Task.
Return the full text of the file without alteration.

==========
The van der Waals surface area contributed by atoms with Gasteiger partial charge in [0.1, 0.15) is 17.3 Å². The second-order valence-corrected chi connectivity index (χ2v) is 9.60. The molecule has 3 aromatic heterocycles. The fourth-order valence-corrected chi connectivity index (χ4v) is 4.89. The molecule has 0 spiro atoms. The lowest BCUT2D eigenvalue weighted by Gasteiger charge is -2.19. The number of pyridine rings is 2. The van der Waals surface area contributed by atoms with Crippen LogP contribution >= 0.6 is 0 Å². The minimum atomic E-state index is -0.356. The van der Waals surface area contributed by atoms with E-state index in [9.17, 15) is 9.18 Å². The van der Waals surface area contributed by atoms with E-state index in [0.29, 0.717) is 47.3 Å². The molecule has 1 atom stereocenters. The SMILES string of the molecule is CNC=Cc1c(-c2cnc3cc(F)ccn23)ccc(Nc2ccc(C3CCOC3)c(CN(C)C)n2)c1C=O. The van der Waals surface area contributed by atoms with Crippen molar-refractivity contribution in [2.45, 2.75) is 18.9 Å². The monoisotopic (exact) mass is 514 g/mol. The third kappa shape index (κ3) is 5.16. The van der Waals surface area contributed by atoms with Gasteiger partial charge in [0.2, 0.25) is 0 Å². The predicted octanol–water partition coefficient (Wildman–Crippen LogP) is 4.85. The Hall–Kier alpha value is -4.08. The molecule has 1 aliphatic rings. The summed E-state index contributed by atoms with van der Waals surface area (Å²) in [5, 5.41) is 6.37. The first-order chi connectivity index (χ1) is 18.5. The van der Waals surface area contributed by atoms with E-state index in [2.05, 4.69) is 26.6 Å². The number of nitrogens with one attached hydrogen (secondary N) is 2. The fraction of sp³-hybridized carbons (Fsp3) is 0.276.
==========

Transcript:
The van der Waals surface area contributed by atoms with Gasteiger partial charge in [0.1, 0.15) is 17.3 Å². The second-order valence-corrected chi connectivity index (χ2v) is 9.60. The molecule has 3 aromatic heterocycles. The fourth-order valence-corrected chi connectivity index (χ4v) is 4.89. The molecule has 0 spiro atoms. The lowest BCUT2D eigenvalue weighted by Gasteiger charge is -2.19. The number of pyridine rings is 2. The van der Waals surface area contributed by atoms with Crippen LogP contribution >= 0.6 is 0 Å². The minimum atomic E-state index is -0.356. The van der Waals surface area contributed by atoms with E-state index in [9.17, 15) is 9.18 Å². The van der Waals surface area contributed by atoms with E-state index in [0.29, 0.717) is 47.3 Å². The molecule has 1 atom stereocenters. The SMILES string of the molecule is CNC=Cc1c(-c2cnc3cc(F)ccn23)ccc(Nc2ccc(C3CCOC3)c(CN(C)C)n2)c1C=O. The van der Waals surface area contributed by atoms with Crippen molar-refractivity contribution in [2.45, 2.75) is 18.9 Å². The monoisotopic (exact) mass is 514 g/mol. The third kappa shape index (κ3) is 5.16. The van der Waals surface area contributed by atoms with Gasteiger partial charge in [0.2, 0.25) is 0 Å². The predicted octanol–water partition coefficient (Wildman–Crippen LogP) is 4.85. The Hall–Kier alpha value is -4.08. The molecule has 1 aliphatic rings. The summed E-state index contributed by atoms with van der Waals surface area (Å²) in [5, 5.41) is 6.37. The first-order chi connectivity index (χ1) is 18.5. The van der Waals surface area contributed by atoms with E-state index in [2.05, 4.69) is 26.6 Å². The number of nitrogens with one attached hydrogen (secondary N) is 2. The fraction of sp³-hybridized carbons (Fsp3) is 0.276.